Nathan made so many friends and has touched so many people’s lives across Canada, young and old. Throughout his political career, Nathan was a gifted-speaker in the Cree and English language and an excellent Interpreter. He was a great mentor and strongly believed in the revitalization of our cultural beliefs and traditions. Nathan was also the founding member of the Cree Nation Gathering and would travel in the summer to the destinations wherever the Cree Gathering was held. Nathan was very passionate and dedicated to the well-being of our future generations, the Elders and our community’s current state. He also had a strong belief in the Youth and had recruited as many young people as he could for events, such as The Unity Run. One of his major accomplishments was his direct participation in the acquisition of the Blizzard Jr. A Hockey team. He was a Co-founding member and was approached by key members to help with the ‘Save the Blizzard’ campaign. They turned to him for advice and guidance because they knew he was well known outside the community and very influential in finding the support the team needed. Most recently, he was invited to share his knowledge at one of the classrooms at Kelsey School Division and expressed his enjoyment of sharing his Indigenous knowledge and life experience in Residential School.
When the summer days had come, Nathan would get anxious because he enjoyed pow-wows (especially to watch his grandchildren dance), outdoor camping and would look forward to his favorite summer pastime: a game of horseshoes. You could also find him sitting in his backyard day or evening visiting with family and friends around a bonfire. It was also a place where he had private talks to the young people and others seeking advice on personal matters.
Nathan is survived by his loving wife Ida, his children Nathan Jr. and Diana (Cam); grandchildren Dakota, Adam and Rayden. His brothers Francis (late Roberta) McGillivary, Stan (Rosalind) McGillivary; sisters Angela (late Richard) Palmer, Sandra Neufeld (Steinbach), Phyllis McGillivary (Edmonton); nieces and nephews April, Clifford, Mark, Angela, Vernon, Terrance, Byron, Derek, Daniel, Katrina, Derek, Jessie, Danielle, Jeffrey, Travis, Jason, Kristal, Jamie, Crystal, Keenan, Stephanie, Steven, Cooper, Austin, Troy, Reynold, Sadie-Lee; uncles and aunts Philip Dorion, Lydia Constant-Clark, Sylvia Waytiuk, Caroline Ross, Rose Kadachuk, Art Fitzner, Sisters-in Law Diane Burns, Sandra Melnyk (Don), Maureen Umpherville (Robert), Darlene Fontaine (Bertram); Brothers-in-Law Ray Burns, Randy Burns and Bill Burns (Betty); God children, Sonny Stevens, Raymond Burns Jr., Larry Young, Andrea Constant, Jeanette Head, and Lauren Melnyk, nieces and nephews, and many, many close friends and relatives throughout Indian Country. He always acknowledged and cared for his relatives from his Dad’s side of the family and his Mom’s side of the family.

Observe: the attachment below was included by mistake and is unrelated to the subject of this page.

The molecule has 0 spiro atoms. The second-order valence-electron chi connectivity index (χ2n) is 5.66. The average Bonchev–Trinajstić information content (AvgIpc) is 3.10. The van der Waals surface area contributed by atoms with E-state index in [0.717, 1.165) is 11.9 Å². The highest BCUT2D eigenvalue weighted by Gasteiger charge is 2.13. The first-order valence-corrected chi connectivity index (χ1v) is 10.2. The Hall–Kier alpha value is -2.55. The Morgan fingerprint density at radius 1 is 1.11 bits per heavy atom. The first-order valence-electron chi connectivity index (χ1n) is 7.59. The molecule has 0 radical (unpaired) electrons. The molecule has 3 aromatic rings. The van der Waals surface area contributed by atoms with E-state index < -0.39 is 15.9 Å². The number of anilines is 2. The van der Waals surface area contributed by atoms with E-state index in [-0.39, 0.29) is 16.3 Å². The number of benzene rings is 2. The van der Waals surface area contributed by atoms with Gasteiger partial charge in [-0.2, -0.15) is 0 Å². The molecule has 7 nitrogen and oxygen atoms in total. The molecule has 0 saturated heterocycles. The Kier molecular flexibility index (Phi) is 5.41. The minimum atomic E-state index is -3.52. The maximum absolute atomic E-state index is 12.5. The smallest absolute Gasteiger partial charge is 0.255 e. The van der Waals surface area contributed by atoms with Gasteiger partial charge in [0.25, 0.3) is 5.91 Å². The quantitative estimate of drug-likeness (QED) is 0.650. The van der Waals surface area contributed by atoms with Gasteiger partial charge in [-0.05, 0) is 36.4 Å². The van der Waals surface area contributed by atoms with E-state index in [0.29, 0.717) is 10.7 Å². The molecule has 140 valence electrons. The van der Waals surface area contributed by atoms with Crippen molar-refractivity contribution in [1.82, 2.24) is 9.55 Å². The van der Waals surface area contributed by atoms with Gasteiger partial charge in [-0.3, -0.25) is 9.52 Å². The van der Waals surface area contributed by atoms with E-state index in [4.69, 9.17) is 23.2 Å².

Nathan was predeceased by his father Alfred; Mother Miriam McGillivary (nee Dorion); Infant brother Arthur; Half-brother Norman Beaupre; Grandfather Arthur Dorion; Aunt Gertie Guiboche; Uncle Raymond Lathlin Sr.; Victoria Merasty; Mother-in-Law Clara Burns; Father-in-Law Robert Burns; Uncle Charlie Burns; Auntie Ann Burns; and many other relatives.
Saturday, January 27, 2018 & Sunday, January 28, 2018
Margaret Henderson Parish Hall 6:00 p.m.
Opaskwayak Cree Nation, Opaskwayak, Manitoba
Adam Kahpeaysewat Francis McGillivary Bertram Fontaine
Stan McGillivary Gilbert Beardy Raymond Burns, Sr.
Don Melynk Robert Umpherville
Alex Ahenakew Errol Burns Richard Danielson Bill Burns Randy Burns Marty Clemons Tony Head
OCN Elders, Michael Jerch, Dr. Robert Brightman, OCN Veterans, Unity Run, OCN Blizzard Jr. A Hockey Organization, past Chief and Council members, Cree Gathering Group, The Walk for Survival Group
All Nathan’s Nieces, Nephews, Family and Friends
Monday, January 29, 2018 at 1:00 p.m.
OCN Veteran’s Hall with Rev. Gloria Lavallee presiding
Opaskwayak Cree Nation, Opaskwayak, Manitoba
Order of Service
Opening Sentences – Page 589
1. Hymn: #66 Cree
Eulogy – Frank Whitehead
The Collect - Page 577
Gathering of the Community – Page 591
Proclamation of the Word
2. Hymn: Gospel – “God has Taken an Angel Home”
1st Reading – Isaiah 61: v 1 - 3 – Gabby Umpherville
2nd Reading – Psalm 23 – Ray Burns, Jr.
3rd Reading – Matthew 18: v 21 - 23 – Tahni Fontaine
4th Reading – The Gospel of our Lord Jesus Christ according to John 13:
v 31 – 35 – Lauren Melnyk
3. Hymn: Gospel – “Best Angel”
Reflection – Reverend Gloria Lavallee
Prayers of the People – Page 593
Lord’s Prayer – Page 594
4. Tribute Song: – “Go Rest High on that Mountain” -
Mike Jebb, Jr., Don Melnyk and Norman Cook
Commendation and Blessing – Page 595
5. Hymn: #132 Cree – “God Be With You Until We Meet Again”
Traditional Song – Burial Site
St. Michael’s All Angels Cemetery
Nathan’s family invites everyone to a reception and time of fellowship at OCN Veteran’s Hall.